What’s the last thing you stayed up half the night reading because it was too good to put down? The first one that comes to mind is Driving With Dead People, by Monica Holloway. It's a memoir about her growing up and the things she realizes about her childhood as an adult.
Have you ever “faked” reading a book? No, but I have forgotten if I've read a book or not. My memory doesn't hold the details of a story for very long, just the feeling I had about it usually.
Have you ever bought a book just because you liked the cover? Yes. I am going to get The Flame Alphabet because of the cover. And as mentioned above, I bought a second copy of The Book Thief because of the England cover.
What was your favourite book when you were a child? I liked Laura Ingalls Wilder's Little House on the Prairie books. I still have an original set that I read too many times to count growing up.
What book changed your life? Most recent was One Thousand Gifts by Ann Voskamp and a few years ago Crazy Love by Francis Chan started me down a different path in life.
What is your favorite passage from a book? I never remember these after the fact, so I will go with the few from The Book Thief that I always recall with a question like this. (I know, seems to be a trend, but once you teach a book, it sticks with you!) Here they are:
1. Death as narrator says, "I do not carry a sickle or scythe. I only wear a hooded black robe when it's cold. And I don't have those skull-like facial features you seem to enjoy pinning on me from a distance. You want to know what I truly look like? I'll help you out. Find yourself a mirror while I continue." The idea that death doesn't take people, but other people do...book is set in WWII.
2. Death again, saying, "I am haunted by humans." Wow, talk about turning a paradigm on its head.
3. The main character Liesel Meminger closing the book with "I have hated the words and I have loved them, and I hope I have made them right."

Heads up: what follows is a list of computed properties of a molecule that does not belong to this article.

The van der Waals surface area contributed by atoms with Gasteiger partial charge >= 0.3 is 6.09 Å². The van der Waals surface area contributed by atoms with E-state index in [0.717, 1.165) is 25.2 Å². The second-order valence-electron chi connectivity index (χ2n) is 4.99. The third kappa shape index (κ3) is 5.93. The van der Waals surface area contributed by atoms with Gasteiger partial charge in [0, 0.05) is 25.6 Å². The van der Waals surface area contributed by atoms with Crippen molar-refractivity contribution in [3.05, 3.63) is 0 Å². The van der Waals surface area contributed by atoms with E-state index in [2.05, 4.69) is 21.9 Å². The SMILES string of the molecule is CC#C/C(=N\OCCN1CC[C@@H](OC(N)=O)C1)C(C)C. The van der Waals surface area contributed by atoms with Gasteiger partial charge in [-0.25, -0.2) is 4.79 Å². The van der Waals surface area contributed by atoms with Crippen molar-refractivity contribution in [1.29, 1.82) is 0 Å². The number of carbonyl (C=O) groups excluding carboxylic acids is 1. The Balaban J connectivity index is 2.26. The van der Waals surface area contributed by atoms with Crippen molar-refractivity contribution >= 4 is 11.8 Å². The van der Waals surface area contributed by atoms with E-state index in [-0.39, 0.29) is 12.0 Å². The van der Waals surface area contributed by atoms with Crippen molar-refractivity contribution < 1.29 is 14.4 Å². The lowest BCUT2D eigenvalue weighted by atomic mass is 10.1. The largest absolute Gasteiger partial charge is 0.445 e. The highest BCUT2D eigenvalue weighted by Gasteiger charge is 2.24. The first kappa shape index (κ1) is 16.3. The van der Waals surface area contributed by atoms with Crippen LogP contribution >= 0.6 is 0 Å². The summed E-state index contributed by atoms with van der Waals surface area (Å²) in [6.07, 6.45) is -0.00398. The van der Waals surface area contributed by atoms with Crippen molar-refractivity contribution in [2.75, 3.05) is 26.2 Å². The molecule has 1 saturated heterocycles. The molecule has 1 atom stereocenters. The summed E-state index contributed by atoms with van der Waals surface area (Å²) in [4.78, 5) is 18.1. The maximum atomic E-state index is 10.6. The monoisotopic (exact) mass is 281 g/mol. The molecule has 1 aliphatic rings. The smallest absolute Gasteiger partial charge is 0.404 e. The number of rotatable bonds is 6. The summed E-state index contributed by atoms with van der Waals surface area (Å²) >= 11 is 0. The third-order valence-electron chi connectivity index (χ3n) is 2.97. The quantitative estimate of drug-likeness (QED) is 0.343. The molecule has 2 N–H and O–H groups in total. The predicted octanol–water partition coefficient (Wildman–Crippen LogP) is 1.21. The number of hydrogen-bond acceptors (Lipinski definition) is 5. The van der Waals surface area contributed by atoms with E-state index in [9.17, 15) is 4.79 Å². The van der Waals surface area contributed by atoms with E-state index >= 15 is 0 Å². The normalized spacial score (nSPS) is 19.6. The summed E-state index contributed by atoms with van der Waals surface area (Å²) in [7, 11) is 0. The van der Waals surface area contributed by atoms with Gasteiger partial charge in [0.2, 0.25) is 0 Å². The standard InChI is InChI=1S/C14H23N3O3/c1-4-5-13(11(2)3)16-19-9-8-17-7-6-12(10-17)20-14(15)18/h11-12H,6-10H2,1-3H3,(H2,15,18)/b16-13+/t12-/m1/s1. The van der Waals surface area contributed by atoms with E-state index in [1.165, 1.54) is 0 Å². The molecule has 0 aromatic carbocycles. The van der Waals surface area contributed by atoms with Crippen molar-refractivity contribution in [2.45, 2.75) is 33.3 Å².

Who are your top five favorite authors? (First to come to mind...)
1. Jodi Picoult
2. Ursula Hegi
3. Harper Lee
4. Lysa TerKeurst and Ann Voskamp (they're kind of alike, so counting them as one)
5. William Shakespeare
What book has no one heard about but should read? Interruptions by Ursula Hegi. It's a story where the characters start talking back to the author and the author's family members butt in, giving her a hard time writing her story. I had a big time editor pick it from a list of recommendations last year and send me three free books because she picked mine!
What books are you an ‘evangelist’ for? To Kill a Mockingbird, by Harper Lee. The more I reread it, the more I see each time. I call it the Literary Bible.
What are your favorite books by a first time author? Not sure about this one.
What is your favourite classic book? Les Miserables, by Victor Hugo.
Five other notable mentions? (Classics I presume?)
1. Anna Karenina, by Leo Tolstoy, which I found paralleled Les Mis in some ways, namely the characters and their development.
2. The Count of Monte Cristo, by Alexandre Dumas
3. Pride and Prejudice, by Jane Austen
4. A Christmas Carol, by Charles Dickens
5. The Scarlet Letter, by Nathaniel Hawthorne